Cyclone Idai: Classrooms are now accommodation centres and commerce is under threat in Manica
The Secretary-General of the World Meteorological Organization (WMO) has told Lusa that the Mozambican meteorological service did “a good job” in forecasting Cyclone Idai and issuing warnings, but that means to evacuate areas at risk were insufficient.
Speaking at UN headquarters in New York, Petteri Taalas told Lusa that the “Mozambican meteorological service was doing a good job” in issuing a correct forecast about Cyclone Idai, which struck Mozambique on March 14.
The WMO Secretary-General compared Cyclone Idai in Mozambique with Hurricane Harvey in Texas in August 2017, both classified as category 4 on a scale of 1 to 5. The death toll in Texas was 82, while in Mozambique the most recent estimates are 468 dead.
“In both cases there were warnings,” Taalas said, but the population of Mozambique was not able to withdraw from the areas of risk. “The means to remove millions of people in Mozambique did not exist,” while in Texas, people “could hop into private vehicles and get out of the risk areas”.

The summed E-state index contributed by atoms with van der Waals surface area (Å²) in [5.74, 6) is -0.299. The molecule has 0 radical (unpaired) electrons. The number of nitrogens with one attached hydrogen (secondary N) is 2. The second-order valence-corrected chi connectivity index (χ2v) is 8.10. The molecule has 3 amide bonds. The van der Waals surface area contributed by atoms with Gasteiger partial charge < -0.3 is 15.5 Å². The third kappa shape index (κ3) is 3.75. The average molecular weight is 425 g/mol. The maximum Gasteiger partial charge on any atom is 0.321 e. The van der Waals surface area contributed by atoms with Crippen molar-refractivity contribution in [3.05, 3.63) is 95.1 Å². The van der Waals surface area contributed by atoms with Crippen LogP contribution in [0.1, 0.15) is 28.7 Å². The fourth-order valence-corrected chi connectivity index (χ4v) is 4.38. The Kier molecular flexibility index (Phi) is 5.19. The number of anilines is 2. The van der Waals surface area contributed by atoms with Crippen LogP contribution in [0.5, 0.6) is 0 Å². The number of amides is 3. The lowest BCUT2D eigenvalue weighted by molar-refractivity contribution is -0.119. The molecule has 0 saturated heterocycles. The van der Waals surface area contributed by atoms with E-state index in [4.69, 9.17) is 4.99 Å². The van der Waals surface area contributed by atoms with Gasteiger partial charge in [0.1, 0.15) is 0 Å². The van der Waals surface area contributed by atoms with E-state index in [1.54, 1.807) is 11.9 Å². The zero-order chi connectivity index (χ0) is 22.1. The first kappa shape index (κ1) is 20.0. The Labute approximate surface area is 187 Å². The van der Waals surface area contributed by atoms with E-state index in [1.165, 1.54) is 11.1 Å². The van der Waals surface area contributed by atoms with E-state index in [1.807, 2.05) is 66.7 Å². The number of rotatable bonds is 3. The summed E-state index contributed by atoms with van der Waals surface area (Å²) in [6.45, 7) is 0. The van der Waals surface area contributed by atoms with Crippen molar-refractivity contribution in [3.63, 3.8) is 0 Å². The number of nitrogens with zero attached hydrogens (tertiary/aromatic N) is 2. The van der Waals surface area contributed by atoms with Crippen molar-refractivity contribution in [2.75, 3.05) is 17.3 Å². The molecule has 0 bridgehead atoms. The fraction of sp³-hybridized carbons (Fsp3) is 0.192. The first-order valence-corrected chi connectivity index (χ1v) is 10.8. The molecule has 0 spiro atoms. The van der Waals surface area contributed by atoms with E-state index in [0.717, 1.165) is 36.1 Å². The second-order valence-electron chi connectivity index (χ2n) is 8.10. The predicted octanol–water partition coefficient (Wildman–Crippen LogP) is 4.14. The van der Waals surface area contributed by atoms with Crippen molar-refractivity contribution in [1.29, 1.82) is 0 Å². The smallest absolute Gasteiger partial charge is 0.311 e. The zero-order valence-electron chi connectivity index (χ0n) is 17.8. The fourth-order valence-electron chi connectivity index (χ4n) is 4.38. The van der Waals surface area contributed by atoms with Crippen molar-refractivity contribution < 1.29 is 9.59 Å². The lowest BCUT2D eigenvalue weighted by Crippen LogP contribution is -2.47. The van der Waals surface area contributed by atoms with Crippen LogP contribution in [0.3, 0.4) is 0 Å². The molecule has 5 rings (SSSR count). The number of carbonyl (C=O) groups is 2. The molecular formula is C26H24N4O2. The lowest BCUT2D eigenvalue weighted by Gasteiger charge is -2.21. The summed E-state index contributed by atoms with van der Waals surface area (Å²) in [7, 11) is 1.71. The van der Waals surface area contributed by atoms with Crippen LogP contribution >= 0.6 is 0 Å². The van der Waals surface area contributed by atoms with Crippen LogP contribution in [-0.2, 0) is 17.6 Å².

According to Taalas, the WMO hopes to increase cooperation with Mozambique and other less developed countries in the area of prevention and early warning, the World Meteorological Organization serving as a platform for the exchange of resources between the most developed and less developed countries.
“It is difficult to say whether [Cyclone Idai] was related to climate change” and the long-lasting human action on the environment, as the cyclone brought together elements [of weather patterns] that have changed over the years, Taalas said.
Taalas underlined that climate change was responsible for the rising temperature of the air and ocean waters around the world, and that this “gives hurricanes, cyclones and typhoons more energy”.
There was “a greater number of more devastating tropical storms” because of “hot oceans”, the WMO secretary-general said. Another consequence of the rise in temperature, he went on, was greater humidity in the atmosphere from evaporation, exacerbating flooding.
“It is very likely that there was a climate change component behind the event,” Taalas concluded, but only in the future would it be possible to say exactly what the changes had contributed to the phenomenon.Source: Lusa